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The good gift of conscience

The good gift of conscience
Posted on July 4, 2021  - By Dr. John Sypert

Every human, and only humans, have a conscience. Animals don’t have consciences because they don’t have the capacity for moral judgment. Humans alone have this capacity, because only they are made in the image of God.  

Our consciences feel like an independent, third party watching over our lives. This is because all humans know intuitively that God exists (Romans 1:19-20) and all have an imperfect-but-accurate version of God’s law written on their hearts (Romans 2:14-16). 

Verse 16 makes the connection between our intuitive knowledge of God and our intuitive feeling that Someone sees all the secrets of our life. Our conscience feels private, but it also gives us this sense that an all-powerful, all-knowing divine judge sees the secret things and will someday judge those secrets at a terrifying tribunal.

This means that our consciences are precious gifts from God! Just as pain in our body alerts us to a physical problem, so guilt in our conscience alerts us to a spiritual problem. God gave us this for our good, so that we’d recognise our guilt and turn from our sins to Jesus.   

Exactly how do our consciences work? First of all, they’re more like on-off switches, not dimmers. They aren’t wired to say, “It’s complicated.” Conscience gives guilty or innocent verdicts. It either accuses or excuses (Romans 2:15). It’s very black and white. It doesn’t do grey areas very well. This is why it’s of utmost importance that our consciences be governed and guided by what God considers right and wrong, not our culture or parents or friends.  

Evolving choices

No two people have exactly the same conscience. If they did, passages like Romans 14 and 1 Corinthians 8 wouldn’t be in the Bible. As Christians, we have much more in common than not in common. But we will inevitably disagree about non-essential matters (like going to the movies, etc). No one’s conscience perfectly matches God’s will. Everything has been tainted by sin, including our conscience. None of us will ever get it all right.  

But this doesn’t mean that our consciences can’t change. As we grow in our understanding of God’s revealed will, we will add things to our conscience that need to be added and subtract things that need to be subtracted. This is a life-long process, but we have the Word, the Spirit, and the Church to help us.

Our consciences can change for the better, but they can also change for the worse. We can damage them, making them insensitive or oversensitive, by either ignoring our inner voice so it gets weaker and weaker or packing it with rules that are matters of opinion, not right and wrong.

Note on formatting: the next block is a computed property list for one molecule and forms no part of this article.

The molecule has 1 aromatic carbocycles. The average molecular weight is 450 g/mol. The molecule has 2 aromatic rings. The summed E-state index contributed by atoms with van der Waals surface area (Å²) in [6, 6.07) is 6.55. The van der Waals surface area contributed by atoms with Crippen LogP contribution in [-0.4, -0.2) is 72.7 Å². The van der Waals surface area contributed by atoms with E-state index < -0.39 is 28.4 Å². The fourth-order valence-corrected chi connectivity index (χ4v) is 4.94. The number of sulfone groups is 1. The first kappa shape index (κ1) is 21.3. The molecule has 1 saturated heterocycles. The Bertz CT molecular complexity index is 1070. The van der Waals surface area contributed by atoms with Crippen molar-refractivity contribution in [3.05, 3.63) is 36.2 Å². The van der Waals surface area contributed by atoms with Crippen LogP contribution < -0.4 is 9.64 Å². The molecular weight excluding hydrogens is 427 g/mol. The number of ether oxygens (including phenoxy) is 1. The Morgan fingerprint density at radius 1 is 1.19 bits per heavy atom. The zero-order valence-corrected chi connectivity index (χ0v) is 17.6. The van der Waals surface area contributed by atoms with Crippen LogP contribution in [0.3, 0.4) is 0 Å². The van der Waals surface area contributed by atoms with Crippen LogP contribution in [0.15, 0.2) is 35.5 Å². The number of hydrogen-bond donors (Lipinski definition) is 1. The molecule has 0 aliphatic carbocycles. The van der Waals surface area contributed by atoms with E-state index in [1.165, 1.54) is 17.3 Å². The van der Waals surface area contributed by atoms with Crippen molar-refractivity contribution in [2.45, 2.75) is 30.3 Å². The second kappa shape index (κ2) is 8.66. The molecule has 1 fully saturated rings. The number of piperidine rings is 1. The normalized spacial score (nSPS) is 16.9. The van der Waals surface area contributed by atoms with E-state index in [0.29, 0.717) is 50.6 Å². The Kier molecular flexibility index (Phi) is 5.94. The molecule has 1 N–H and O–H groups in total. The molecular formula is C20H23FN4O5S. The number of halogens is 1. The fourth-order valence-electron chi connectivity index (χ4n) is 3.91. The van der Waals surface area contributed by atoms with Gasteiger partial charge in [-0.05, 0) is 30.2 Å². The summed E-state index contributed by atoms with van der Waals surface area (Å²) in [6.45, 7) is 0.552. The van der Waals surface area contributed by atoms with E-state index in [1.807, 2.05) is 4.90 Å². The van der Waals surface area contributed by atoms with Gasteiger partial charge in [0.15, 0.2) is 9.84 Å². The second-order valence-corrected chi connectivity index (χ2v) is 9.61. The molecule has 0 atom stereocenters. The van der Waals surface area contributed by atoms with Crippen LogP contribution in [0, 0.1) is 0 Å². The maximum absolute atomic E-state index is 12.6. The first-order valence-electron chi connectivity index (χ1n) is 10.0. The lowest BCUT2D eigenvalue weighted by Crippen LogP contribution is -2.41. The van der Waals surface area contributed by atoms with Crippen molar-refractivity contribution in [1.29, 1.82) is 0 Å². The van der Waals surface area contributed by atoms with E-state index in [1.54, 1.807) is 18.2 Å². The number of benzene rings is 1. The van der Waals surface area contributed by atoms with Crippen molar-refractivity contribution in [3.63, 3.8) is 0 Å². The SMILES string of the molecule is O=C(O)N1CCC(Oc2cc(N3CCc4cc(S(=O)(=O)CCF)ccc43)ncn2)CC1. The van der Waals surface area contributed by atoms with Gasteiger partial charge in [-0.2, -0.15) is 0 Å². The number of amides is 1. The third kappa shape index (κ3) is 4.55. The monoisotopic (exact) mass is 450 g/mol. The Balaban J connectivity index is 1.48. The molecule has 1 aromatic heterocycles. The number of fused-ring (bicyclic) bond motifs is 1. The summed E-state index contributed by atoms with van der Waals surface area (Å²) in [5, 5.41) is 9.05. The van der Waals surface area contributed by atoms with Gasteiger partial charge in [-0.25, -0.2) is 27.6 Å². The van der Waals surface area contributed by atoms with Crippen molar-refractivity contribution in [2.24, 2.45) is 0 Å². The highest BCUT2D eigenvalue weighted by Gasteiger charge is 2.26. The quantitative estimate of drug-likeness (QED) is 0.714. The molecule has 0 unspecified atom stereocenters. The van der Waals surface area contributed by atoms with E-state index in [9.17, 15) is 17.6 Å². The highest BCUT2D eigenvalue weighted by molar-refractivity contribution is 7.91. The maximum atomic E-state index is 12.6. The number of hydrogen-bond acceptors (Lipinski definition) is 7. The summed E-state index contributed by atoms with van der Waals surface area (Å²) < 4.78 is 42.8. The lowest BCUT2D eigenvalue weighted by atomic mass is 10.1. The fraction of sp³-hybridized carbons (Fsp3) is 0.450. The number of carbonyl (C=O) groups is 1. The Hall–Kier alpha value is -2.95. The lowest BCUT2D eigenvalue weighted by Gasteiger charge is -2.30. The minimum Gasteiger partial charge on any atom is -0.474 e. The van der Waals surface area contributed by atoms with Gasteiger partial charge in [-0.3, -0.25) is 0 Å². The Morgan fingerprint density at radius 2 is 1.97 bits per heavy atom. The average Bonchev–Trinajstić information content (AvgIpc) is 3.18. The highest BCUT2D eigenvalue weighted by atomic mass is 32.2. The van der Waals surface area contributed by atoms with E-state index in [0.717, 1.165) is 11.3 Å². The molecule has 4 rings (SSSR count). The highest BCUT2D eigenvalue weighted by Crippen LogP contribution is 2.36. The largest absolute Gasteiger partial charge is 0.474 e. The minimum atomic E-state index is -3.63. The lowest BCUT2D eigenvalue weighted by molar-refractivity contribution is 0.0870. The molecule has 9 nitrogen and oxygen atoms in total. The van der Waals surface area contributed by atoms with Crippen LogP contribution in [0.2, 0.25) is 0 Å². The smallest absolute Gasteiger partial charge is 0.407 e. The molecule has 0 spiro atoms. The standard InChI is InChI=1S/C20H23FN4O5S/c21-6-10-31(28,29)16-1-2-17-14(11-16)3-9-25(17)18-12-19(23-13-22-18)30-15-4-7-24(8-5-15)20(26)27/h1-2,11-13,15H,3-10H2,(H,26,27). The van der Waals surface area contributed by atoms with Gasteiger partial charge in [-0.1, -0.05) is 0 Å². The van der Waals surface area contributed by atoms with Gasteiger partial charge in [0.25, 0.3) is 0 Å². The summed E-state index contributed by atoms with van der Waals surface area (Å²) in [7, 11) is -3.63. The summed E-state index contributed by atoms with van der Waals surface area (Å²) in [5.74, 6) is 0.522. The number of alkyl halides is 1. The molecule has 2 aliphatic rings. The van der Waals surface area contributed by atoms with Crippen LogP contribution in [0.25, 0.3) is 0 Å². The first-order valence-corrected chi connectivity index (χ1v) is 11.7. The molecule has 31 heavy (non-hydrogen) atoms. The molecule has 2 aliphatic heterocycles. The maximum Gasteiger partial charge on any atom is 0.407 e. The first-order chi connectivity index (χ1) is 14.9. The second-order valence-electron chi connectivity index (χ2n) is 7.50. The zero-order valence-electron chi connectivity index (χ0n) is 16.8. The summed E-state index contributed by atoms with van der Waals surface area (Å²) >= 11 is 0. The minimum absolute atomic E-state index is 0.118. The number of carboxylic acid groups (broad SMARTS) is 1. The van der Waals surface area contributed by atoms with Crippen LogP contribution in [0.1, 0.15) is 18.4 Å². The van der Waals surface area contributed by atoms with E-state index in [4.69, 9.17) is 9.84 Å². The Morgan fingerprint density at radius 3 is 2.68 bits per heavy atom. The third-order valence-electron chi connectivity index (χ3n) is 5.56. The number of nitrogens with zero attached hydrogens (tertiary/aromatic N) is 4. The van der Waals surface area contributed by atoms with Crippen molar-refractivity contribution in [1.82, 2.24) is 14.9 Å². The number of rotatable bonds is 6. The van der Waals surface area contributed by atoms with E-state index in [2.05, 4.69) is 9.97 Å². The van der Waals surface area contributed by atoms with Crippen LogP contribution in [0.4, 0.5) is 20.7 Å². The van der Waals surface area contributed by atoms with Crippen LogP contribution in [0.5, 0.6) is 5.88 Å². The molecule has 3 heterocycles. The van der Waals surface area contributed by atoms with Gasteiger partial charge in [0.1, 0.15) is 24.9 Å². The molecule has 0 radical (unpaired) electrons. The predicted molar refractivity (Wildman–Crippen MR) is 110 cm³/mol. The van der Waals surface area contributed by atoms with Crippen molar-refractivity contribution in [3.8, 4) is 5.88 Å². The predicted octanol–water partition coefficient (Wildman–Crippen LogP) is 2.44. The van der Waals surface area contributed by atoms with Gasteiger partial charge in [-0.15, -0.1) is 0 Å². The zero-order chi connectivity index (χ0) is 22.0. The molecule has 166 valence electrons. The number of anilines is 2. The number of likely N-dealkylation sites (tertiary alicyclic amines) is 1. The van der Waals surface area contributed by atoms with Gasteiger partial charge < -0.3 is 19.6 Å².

Both of these kinds of damage can happen in the same person. We can “sear” our consciences in one area by repeatedly sinning against it (1 Timothy 4:2), while being unnecessarily strict in other areas (v. 3).  

Jesus said the Pharisees were straining out gnats but swallowing camels (Matthew 23:24).  A generation ago, some churches in America would forbid drinking and dancing but train their deacons to stand at the doors to keep out Black people. They were choking on the camel of a conscience shaped by the culture, instead of by Christ. 

In tune with His Word

The Bible teaches that going against our conscience is sin, even if the action isn’t a sin in and of itself (Romans 14:23). Why? Because our intent is to sin. But this doesn’t mean that our conscience is always right. There’s “one ring to rule them all,” namely, the Lord and his Word. 

Our conscience isn’t lord of itself. Our parents or pastors or friends aren’t lords of our conscience. If God shows us through His Word that our conscience is making a mistaken or unnecessary moral judgment, our conscience must bend to His Word.  

Consciences can produce different results for people who have different moral standards. Someone’s conscience could be clear even while they do something wrong because their conscience is based on immoral standards.  For example, when advocates for abortion talk about this issue as if it’s a civil rights issue or a moral good, their consciences may be clear, but the standards governing their consciences are contrary to God’s word.

Conscience is our self-awareness about what’s right and what’s wrong. It acts as a guide and a judge. It has a forward-looking and backward-looking function, warning us before we do something wrong and urging us to do what is right. It accuses and condemns us when we do wrong and commends us when we do what is right. When our conscience condemns us, praise God we have a Conscience-Cleanser in Jesus Christ!

Dr. John Sypert

About Dr. John Sypert

John Sypert completed his M.Div and Th.M from Southwestern Baptist Theological Seminary and received his Ph.D in Theology and Apologetics from Liberty Baptist Theological Seminary. He currently serves as pastor at Preston Highlands Baptist Church, Dallas, where he lives with his wife and two sons.



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